When it comes to efficiency, I can get 30 pounds of propane for about $0.85 a pound and kerosene for $4 a gallon(I think I am way over paying for kerosene at that price) Per dollar I can get 34,000 btu from kerosene and 24,000 of propane.

Kerosene can easily be transferred from container to container to use as needed. Propane is much more difficult. Containers for storing kerosene are much cheaper than containers for propane.

I can use heating fuel, jet fuel, or any type of diesel if I run out of kerosene and another fuel is available. The only common alternative for propane is natural gas and that is difficult to store and transfer if you don't have it connected to your home.

I have a propane heater as a back up for my house but I think this kerosene heater has a lot of value as well.
 

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Discussion Starter #17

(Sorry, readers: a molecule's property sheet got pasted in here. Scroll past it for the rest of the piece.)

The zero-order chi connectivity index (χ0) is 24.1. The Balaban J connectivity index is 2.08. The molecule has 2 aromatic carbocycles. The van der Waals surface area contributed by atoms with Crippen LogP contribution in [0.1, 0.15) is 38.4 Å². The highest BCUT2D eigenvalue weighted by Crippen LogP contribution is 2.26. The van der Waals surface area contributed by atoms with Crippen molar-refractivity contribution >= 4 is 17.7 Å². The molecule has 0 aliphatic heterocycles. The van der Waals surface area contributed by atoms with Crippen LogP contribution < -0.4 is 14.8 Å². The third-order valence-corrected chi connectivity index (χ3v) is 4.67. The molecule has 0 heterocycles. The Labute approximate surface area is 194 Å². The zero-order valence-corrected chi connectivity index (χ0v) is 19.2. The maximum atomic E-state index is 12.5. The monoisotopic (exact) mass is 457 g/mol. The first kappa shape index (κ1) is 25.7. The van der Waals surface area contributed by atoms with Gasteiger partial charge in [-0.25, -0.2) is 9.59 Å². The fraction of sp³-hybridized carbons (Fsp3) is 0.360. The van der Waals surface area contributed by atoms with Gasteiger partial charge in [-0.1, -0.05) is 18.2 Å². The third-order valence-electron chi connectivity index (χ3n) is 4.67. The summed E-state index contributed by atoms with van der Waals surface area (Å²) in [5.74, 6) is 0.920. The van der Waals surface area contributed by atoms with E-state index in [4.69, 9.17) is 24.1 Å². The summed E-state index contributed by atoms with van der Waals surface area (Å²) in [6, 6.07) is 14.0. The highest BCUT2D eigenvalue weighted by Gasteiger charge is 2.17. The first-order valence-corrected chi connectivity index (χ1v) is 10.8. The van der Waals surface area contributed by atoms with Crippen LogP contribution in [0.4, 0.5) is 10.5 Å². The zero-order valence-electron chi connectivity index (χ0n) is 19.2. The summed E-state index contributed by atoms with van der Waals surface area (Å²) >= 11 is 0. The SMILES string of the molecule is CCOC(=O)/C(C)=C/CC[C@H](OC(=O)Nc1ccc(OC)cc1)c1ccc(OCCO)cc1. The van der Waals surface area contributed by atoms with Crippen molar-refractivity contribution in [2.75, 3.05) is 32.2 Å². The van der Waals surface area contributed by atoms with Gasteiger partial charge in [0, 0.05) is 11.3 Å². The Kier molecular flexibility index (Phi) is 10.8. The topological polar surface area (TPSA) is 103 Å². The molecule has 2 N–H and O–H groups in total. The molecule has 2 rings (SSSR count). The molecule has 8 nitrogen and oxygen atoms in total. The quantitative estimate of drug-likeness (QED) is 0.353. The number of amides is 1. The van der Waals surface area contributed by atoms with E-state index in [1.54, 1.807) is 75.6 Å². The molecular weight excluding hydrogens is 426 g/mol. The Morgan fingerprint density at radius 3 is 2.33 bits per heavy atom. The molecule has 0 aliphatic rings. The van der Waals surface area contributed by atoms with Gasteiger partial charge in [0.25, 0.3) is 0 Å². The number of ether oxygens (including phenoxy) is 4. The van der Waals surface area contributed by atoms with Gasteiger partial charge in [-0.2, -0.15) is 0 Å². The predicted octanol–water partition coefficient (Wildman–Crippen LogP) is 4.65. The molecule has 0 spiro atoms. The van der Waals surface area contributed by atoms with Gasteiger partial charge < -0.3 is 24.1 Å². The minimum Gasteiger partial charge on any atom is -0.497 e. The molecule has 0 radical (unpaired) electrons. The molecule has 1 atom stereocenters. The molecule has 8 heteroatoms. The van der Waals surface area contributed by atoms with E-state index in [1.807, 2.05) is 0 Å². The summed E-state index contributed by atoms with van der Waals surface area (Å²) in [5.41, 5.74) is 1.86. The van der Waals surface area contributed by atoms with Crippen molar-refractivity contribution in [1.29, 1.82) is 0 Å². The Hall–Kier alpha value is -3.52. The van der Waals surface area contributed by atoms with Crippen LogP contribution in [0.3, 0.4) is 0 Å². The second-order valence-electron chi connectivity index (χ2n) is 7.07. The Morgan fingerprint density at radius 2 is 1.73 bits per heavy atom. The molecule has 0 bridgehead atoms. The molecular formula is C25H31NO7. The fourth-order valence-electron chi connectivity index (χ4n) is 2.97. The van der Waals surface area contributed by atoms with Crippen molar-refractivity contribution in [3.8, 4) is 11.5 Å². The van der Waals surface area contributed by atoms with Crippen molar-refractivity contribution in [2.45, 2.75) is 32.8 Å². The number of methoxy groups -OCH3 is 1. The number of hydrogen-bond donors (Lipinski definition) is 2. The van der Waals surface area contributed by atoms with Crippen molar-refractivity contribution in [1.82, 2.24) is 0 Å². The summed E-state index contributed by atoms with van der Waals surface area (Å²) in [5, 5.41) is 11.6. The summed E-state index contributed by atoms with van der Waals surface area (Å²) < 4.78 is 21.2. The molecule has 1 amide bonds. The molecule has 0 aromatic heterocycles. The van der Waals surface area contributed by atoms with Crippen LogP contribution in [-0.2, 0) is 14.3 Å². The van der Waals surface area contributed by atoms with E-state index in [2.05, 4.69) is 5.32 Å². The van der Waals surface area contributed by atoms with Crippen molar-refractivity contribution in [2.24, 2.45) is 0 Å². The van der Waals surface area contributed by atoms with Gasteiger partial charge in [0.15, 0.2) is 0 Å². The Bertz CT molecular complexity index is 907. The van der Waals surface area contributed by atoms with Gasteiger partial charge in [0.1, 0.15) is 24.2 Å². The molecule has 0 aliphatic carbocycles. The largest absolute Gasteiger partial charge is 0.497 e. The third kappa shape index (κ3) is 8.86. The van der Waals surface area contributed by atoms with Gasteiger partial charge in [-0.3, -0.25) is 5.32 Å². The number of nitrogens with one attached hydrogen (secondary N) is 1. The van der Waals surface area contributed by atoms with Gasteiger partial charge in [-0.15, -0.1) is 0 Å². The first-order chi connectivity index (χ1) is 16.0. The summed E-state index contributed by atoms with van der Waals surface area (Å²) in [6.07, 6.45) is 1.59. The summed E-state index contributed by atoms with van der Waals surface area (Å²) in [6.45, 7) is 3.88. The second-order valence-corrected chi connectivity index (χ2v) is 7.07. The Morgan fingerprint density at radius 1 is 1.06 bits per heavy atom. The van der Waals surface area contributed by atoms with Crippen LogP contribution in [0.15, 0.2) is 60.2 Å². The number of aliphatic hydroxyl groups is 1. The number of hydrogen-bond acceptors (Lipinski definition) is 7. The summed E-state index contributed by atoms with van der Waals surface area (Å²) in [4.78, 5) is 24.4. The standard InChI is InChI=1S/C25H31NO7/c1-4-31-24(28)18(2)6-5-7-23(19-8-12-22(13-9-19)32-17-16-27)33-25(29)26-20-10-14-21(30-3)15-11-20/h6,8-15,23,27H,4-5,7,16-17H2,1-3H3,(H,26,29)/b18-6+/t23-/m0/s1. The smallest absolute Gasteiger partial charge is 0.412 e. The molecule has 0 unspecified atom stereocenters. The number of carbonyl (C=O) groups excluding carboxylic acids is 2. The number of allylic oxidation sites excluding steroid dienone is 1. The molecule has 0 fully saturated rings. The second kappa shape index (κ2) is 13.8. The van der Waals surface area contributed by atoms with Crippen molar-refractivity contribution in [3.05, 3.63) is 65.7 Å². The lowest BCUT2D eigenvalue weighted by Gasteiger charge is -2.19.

Good on you for practicing. Too many wait until something is needed to discover they have no clue and/or are missing something necessary.

I try to test and even incorporate all of my preps in my day-to-day life. As you say it is real easy to have parts for a project or prep only to realize you are missing something and have to make several trips to town to get what you need. In that case if a person just bought the material and called it good without testing it they would find it unusable when needed. Also by using preps on a regular basis you learn what works, what doesn't and what you need to change.